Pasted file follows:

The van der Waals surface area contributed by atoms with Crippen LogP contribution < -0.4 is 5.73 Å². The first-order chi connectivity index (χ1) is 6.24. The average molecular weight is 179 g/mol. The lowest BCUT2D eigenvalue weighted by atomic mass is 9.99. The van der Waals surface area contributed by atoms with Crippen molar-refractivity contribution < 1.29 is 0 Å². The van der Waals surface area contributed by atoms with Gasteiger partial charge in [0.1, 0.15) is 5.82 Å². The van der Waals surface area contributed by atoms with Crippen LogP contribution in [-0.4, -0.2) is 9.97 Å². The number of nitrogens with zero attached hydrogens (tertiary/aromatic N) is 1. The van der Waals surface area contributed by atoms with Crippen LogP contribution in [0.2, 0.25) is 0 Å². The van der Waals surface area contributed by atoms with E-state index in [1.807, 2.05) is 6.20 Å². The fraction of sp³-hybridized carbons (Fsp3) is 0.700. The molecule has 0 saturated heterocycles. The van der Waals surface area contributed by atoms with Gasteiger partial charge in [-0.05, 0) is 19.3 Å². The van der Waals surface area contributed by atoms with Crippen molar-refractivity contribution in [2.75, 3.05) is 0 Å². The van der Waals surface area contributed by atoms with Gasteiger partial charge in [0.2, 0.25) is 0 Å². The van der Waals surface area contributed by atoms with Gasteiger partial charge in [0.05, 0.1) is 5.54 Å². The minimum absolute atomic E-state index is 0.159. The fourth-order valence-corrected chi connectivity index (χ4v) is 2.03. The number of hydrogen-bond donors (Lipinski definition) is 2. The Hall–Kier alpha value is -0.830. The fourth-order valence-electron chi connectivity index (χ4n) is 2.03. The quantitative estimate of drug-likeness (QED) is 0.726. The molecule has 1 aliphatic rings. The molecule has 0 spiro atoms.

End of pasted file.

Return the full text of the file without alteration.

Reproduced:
The van der Waals surface area contributed by atoms with Crippen LogP contribution < -0.4 is 5.73 Å². The first-order chi connectivity index (χ1) is 6.24. The average molecular weight is 179 g/mol. The lowest BCUT2D eigenvalue weighted by atomic mass is 9.99. The van der Waals surface area contributed by atoms with Crippen molar-refractivity contribution < 1.29 is 0 Å². The van der Waals surface area contributed by atoms with Gasteiger partial charge in [0.1, 0.15) is 5.82 Å². The van der Waals surface area contributed by atoms with Crippen LogP contribution in [-0.4, -0.2) is 9.97 Å². The number of nitrogens with zero attached hydrogens (tertiary/aromatic N) is 1. The van der Waals surface area contributed by atoms with Crippen LogP contribution in [0.2, 0.25) is 0 Å². The van der Waals surface area contributed by atoms with E-state index in [1.807, 2.05) is 6.20 Å². The fraction of sp³-hybridized carbons (Fsp3) is 0.700. The molecule has 0 saturated heterocycles. The van der Waals surface area contributed by atoms with Gasteiger partial charge in [-0.05, 0) is 19.3 Å². The van der Waals surface area contributed by atoms with Crippen molar-refractivity contribution in [2.75, 3.05) is 0 Å². The van der Waals surface area contributed by atoms with Gasteiger partial charge in [0.2, 0.25) is 0 Å². The van der Waals surface area contributed by atoms with Gasteiger partial charge in [0.05, 0.1) is 5.54 Å². The minimum absolute atomic E-state index is 0.159. The fourth-order valence-corrected chi connectivity index (χ4v) is 2.03. The number of hydrogen-bond donors (Lipinski definition) is 2. The Hall–Kier alpha value is -0.830. The fourth-order valence-electron chi connectivity index (χ4n) is 2.03. The quantitative estimate of drug-likeness (QED) is 0.726. The molecule has 1 aliphatic rings. The molecule has 0 spiro atoms.